Unfortunately for the American people, they should be prepared for the next administration still acting like a person suffering from ADHD (attention deficit hyper-activity disorder.)
In the Election 2008, an astounding 69.5 million people voted for Obama presumably because of the guilty conscience they have inherited from their slave-owning ancestors
- at least subliminally. Leveraging this sense of guilt, the President-elect
will cerainly prioritize aid programs meant for the poor and the colored at home. He will
even extend his benevolence to big businesses, as he is already doing, where their employees are taken hostage. Overseas, he will also deal very nicely
with underdeveloped/developing countries and even the world's 2nd and 4th largest economies simply because they were victimized by the "American imperialism" in the past.
I sometimes liken him to an unskillful plate umpire at a ballgame. He
once called an obvious strike a ball. Then in the next inning, he intentionally
calls an obvious ball a strike to make up for the previous mistake. But
actually he has committed two errors in a game, which fatally damages his reputation. I think that's exactly what the next President and his 69.5 million followers are doing.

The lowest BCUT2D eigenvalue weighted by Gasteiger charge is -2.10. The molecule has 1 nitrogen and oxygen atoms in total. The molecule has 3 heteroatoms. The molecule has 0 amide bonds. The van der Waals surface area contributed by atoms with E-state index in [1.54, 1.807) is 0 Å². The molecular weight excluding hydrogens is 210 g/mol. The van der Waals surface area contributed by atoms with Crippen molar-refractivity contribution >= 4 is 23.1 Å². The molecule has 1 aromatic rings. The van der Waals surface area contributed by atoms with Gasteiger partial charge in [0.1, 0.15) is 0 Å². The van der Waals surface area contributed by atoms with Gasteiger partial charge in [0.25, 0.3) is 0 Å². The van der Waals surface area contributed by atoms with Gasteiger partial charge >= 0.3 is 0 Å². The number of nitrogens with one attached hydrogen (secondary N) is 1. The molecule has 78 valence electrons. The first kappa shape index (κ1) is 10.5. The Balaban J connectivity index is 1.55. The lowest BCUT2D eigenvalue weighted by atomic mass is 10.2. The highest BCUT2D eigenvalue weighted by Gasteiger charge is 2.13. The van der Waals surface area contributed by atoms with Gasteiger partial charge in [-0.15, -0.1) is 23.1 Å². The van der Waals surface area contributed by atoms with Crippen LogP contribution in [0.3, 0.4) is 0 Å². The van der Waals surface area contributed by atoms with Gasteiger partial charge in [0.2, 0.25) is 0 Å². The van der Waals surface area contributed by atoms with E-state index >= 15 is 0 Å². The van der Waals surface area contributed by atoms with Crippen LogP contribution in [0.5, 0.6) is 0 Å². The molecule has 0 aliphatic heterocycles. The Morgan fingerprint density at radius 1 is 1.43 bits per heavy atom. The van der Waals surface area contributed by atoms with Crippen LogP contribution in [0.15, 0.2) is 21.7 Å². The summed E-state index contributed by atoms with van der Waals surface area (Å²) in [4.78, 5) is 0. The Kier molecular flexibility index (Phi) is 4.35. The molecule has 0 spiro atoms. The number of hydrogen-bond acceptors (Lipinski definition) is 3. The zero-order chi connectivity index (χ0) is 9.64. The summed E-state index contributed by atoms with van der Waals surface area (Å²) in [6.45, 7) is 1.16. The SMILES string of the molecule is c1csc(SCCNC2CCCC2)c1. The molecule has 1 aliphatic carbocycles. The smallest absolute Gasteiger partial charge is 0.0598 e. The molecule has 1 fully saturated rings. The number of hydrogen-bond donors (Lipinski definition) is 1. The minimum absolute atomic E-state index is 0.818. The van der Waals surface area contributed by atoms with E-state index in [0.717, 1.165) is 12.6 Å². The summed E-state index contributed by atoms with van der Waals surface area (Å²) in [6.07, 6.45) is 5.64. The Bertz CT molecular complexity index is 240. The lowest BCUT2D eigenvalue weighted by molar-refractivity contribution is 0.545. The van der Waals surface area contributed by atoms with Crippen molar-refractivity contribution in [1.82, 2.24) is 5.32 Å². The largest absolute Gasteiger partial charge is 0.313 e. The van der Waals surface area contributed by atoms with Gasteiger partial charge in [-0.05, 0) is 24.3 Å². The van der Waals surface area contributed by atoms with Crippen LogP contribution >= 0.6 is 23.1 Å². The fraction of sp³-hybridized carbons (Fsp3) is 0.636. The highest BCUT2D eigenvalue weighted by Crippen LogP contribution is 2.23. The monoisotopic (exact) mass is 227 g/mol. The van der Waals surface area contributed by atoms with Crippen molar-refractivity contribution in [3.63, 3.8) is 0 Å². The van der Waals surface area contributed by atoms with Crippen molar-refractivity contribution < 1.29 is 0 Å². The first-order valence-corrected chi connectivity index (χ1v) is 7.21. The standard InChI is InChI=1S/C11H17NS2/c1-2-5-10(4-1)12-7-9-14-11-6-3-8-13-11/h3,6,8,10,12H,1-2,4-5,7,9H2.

Let me add something here about the next President's favorite pastime. I bet that Obama will spend a considerable amount of time at the White
House toying with the Lists he will have inherited from Bush. It must be fun to add a nation to the list of terror-sponsoring
countries only to delist it at the first sign of softening on the part of the
subject nation, or to place a sex-slavery practicing country such as Japan
in the State Department's "Tier 2 Watch List" only to remove it from there when an ineffectual anti-slavery legislation is enacted in
that country as a token of respect for the Uncle Sam. It's regretful to know that the President-elect does not seem to have learned
that the Lists have done more harm than good to both sides.
All in all the Harvard-educated Santa Claus will lead his people to drift further
away from the Founding Principles, instead of extricating them from the curse of the
original sin. Perhaps he is too philanthropic to say, "Whatever you do is none of our business unless you stand in our way. After all it's you that suffers the consequence of what you are doing." By the same token the President-elect does not seem to have the guts to say that the people of any country deserve their leader no matter whether they have actually
selected him by suffrage. · read more (614 words)
Saturday, December 20 2008 @ 06:12 AM CST
Contributed by: Y.Yamamoto